I think our story is as special as he does, but what makes it worth the time of someone else to read? And doesn’t our contention – that love is possible, attainable and doable after loss –ย  fly in the face of grief’s tenets? The work of sorrow, the long hard hoed row, and the idea that one never heals?

It knocks the stuffing out of the soul mate theory, and the notion that seconds (a charming term I learned recently from the widowed community) should simply be grateful for a spare room in someone’s chapter two because the master bedroom is a memorial shrine as “til death do us part” applies to other people’s lesser romances.

And then I was perusing a couple of the more well-known widowed folk blogs. Reading comments, one where I was kitty-clawed a bit for my insensitivity, and another that dealt with someone discussing the new person in his/her life that was so insulting to this new love that I nearly asked the blogger why he/she was dating in the first place* and it hit me.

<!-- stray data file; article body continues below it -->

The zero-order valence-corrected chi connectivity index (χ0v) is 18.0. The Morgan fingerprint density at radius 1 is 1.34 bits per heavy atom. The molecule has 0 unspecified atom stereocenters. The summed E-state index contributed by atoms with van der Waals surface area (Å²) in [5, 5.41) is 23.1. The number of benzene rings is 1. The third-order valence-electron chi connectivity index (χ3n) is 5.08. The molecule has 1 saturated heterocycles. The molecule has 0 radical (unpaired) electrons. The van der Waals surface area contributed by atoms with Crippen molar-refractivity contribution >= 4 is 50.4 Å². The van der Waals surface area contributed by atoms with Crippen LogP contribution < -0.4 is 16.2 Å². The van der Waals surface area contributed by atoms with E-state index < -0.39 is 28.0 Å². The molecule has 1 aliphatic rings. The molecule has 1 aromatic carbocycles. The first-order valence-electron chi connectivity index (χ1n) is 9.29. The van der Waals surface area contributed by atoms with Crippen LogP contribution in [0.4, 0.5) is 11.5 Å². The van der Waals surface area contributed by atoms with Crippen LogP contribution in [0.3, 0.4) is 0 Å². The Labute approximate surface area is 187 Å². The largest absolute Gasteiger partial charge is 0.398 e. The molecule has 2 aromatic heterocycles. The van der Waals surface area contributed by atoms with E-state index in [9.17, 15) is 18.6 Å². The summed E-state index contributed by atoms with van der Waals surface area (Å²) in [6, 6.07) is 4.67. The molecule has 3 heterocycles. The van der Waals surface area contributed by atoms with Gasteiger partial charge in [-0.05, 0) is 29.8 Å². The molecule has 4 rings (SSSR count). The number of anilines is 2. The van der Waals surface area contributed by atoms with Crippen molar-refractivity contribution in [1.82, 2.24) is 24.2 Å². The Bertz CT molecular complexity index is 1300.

What I have to offer is dissent.

I don’t agree. Widowhood is not a life long emotional disability. One can, and most do, move on. MOVE ON. Not “forward”, but “on”.**

We can and many, many of us do love others just as deeply and passionately and with our whole hearts – not some basement room or attic space.

Life does get better and sometimes it even gets awesome. And it’s a choice.

Oh, and our children? Not doomed to be emotional eunuchs. They will be as okay. They are far more resilient than they are painted.